Great. And then I have one follow-up question to that. As far as the reduction treatment burden versus longer duration, which is still a more meaningful of the two measures?
Well, I think they’re related. If I can, if I can have 80% of my CLS-AX expectations goes six months, I’ve got a very clear treatment burden reduction. So, I think the duration is related directly to treatment burden. So, I mean, if you look at that period of time, you know you’re going to get three, yeah, three aflibercept injections to one CLS-AX injection.
So, that duration feeds directly into treatment burden reduction. It’s more convenient for the patient for the caregivers for and for on a reimbursement basis. So it’s better all around, and there’s a many of us that are trying to have this extended duration of therapy that it’s better all around for patients and for payers and for caregivers that you can maintain stable visual acuity and not have to be injected every three, four to eight weeks. So I think the two are directly related.
What would be kind of a meaningful result as far as the measure goes in terms of time. And then, in terms of the duration between the two?
Right now, we’re looking at, we’re hoping that all of our patients, go at least four and the vast majority go to six months in terms of duration, And if you look at what’s out what’s now in the market VABYSMO says, for example, it can be up to four months, but we know that over half of their patients need to be retreated before three months.
High dose EYLEA is being up for approval and they’re asking for approval between three and four months after quadrupling the dose. So we think there’s a lot of room for improvement and an excitement by physicians if we can be over four weeks up to five and six weeks, really our target is trying to have a twice a year or every six month. Or excuse me, I said weeks – every go four months to six months, our target really our hope is that we have a twice a year target.
Thank you so much.
Thank you. Please standby for our next question. Our next question comes from Andreas Argyrides of Wedbush.
Hi, George. Hey George. Good morning, guys. And thank you for taking the question here. So just maybe a follow-up to some that have been asked in a very different way. So, thinking about Odyssey here, what is the bar for efficacy in terms of percentage of injection, frequency reduction and percent of patients rescue free, given kind of some of the data that you’ve seen with the competitors? And then, if you could provide updates on ongoing business development discussions regarding the use of the Suprachoroidal Injector? Thanks.
Well, I think, I was basically been answering that in some of the previous questions. We’re hoping that a significant percentage of our patients in the Odyssey trial go five to six months after the injection so, without rescue. So, we’re looking for basically the lowest degree of rescue possible the CLS-AX group. I mean, it’s also possible even in the comparator group of aflibercept that they’re going to need treatment in between their every eight week doses.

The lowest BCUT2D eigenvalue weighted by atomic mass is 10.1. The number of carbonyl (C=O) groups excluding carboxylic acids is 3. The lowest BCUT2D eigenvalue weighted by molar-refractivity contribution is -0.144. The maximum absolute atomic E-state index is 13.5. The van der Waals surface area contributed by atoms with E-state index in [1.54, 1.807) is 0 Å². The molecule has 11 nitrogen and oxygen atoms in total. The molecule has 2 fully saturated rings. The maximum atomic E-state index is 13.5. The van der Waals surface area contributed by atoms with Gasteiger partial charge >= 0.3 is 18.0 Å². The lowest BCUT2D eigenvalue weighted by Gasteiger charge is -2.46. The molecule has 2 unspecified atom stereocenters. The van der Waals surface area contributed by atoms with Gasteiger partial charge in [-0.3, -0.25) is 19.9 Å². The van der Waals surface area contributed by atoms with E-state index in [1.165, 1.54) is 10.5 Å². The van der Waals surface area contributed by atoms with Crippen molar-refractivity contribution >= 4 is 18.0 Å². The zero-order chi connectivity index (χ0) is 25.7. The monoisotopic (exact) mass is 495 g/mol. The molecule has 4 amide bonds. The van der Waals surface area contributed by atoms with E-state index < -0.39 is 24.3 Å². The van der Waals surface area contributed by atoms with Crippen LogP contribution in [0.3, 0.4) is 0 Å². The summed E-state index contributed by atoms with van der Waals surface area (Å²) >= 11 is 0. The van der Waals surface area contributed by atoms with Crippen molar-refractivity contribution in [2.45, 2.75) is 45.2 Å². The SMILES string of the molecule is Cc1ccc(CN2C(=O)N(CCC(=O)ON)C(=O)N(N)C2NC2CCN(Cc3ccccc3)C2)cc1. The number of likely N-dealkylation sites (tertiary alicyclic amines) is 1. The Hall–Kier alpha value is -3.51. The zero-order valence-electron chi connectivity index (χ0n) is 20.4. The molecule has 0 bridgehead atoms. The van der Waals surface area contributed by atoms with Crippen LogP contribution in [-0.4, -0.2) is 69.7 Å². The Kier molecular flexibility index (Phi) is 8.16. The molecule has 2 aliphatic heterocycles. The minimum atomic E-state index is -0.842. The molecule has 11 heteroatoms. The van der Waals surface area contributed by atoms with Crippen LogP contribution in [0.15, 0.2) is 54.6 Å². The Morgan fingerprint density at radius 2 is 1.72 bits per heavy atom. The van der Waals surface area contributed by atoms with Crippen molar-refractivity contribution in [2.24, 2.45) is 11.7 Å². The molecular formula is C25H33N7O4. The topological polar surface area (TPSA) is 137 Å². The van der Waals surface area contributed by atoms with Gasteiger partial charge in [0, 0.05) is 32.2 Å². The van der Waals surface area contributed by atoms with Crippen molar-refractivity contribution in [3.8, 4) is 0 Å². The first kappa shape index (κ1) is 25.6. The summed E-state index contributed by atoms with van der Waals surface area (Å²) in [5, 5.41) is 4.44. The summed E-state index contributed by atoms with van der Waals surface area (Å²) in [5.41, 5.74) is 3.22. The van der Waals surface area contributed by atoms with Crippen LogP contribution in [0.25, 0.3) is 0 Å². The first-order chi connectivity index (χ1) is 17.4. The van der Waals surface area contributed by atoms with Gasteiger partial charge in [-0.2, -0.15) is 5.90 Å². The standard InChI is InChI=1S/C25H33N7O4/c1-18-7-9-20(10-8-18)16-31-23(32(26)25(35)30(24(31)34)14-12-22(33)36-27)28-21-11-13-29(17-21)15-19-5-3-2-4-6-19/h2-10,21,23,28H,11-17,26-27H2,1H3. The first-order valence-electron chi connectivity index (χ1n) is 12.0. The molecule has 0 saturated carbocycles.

So, we’re looking at that and we’re very – we think that we’re going to get the vast majority of our patients go without need for supplemental therapy at least four and hopefully the vast majority go five or six months. And so, that’s really all I can tell you. I don’t – other groups that have done this had have rescue. Other groups that are studying that certainly the tyrosine kinase Inhibitors have had patients that are enrolled in their study that arguably may not have required any treatment, which may make their data look a little bit better.
We again are going making sure that what we do when we enroll patients in our studies like we did in OASIS and like we intend to do in Odyssey, is make sure that patients that are being enrolled have active disease. All of them need to have active disease. So we know that patients require medicine, right?
We do not want to enroll anybody in our trial and we’re trying very hard to prevent this that may never need treatment over the trial duration period. I mean, there’s a significant literature that supports people within that have been diagnosed but have inactive disease or they’re completely dry on diagnosis, may not require any treatment for six months. And just watch we are waiting.
So, we want to eliminate that. We want to know if we have something that really works until we want to put it. We want to put our drug in patients that we know for the best of our ability will require treatment. And so, hopefully in our arm, there’s very few if any need for supplemental treatment and that the vast majority of the patients go forward to six months after receiving their initial dose of CLS-AX.
On the BD front, we continue to have active discussions with a number of companies that are interested in accessing the Suprachoroidal technology that we have. We’re the only technology that’s been used in the clinic. We got six trials ongoing now around the world with several different partners including our own trial. We have clinical trials in China. We have clinical trials here in the US.